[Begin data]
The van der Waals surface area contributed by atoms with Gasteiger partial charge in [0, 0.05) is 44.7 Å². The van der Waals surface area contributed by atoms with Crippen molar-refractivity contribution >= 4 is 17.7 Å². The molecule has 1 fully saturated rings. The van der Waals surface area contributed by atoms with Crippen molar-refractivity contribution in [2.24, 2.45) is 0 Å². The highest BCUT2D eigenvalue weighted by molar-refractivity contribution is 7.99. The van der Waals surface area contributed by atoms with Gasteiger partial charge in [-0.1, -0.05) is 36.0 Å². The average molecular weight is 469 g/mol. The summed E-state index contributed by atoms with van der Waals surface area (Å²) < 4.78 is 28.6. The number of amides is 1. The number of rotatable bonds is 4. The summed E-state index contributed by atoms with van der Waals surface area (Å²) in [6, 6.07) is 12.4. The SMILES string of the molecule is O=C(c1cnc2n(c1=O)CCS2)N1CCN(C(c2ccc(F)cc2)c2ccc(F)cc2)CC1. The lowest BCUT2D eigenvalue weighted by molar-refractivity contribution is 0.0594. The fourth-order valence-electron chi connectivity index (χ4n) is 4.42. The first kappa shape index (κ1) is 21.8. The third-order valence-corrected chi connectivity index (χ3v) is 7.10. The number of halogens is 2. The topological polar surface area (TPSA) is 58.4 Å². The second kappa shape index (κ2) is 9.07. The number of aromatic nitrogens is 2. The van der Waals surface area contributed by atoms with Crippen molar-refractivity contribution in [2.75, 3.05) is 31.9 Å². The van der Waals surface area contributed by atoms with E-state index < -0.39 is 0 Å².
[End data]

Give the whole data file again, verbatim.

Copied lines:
The van der Waals surface area contributed by atoms with Gasteiger partial charge in [0, 0.05) is 44.7 Å². The van der Waals surface area contributed by atoms with Crippen molar-refractivity contribution >= 4 is 17.7 Å². The molecule has 1 fully saturated rings. The van der Waals surface area contributed by atoms with Crippen molar-refractivity contribution in [2.24, 2.45) is 0 Å². The highest BCUT2D eigenvalue weighted by molar-refractivity contribution is 7.99. The van der Waals surface area contributed by atoms with Gasteiger partial charge in [-0.1, -0.05) is 36.0 Å². The average molecular weight is 469 g/mol. The summed E-state index contributed by atoms with van der Waals surface area (Å²) < 4.78 is 28.6. The number of amides is 1. The number of rotatable bonds is 4. The summed E-state index contributed by atoms with van der Waals surface area (Å²) in [6, 6.07) is 12.4. The SMILES string of the molecule is O=C(c1cnc2n(c1=O)CCS2)N1CCN(C(c2ccc(F)cc2)c2ccc(F)cc2)CC1. The lowest BCUT2D eigenvalue weighted by molar-refractivity contribution is 0.0594. The fourth-order valence-electron chi connectivity index (χ4n) is 4.42. The first kappa shape index (κ1) is 21.8. The third-order valence-corrected chi connectivity index (χ3v) is 7.10. The number of halogens is 2. The topological polar surface area (TPSA) is 58.4 Å². The second kappa shape index (κ2) is 9.07. The number of aromatic nitrogens is 2. The van der Waals surface area contributed by atoms with Crippen molar-refractivity contribution in [2.75, 3.05) is 31.9 Å². The van der Waals surface area contributed by atoms with E-state index < -0.39 is 0 Å².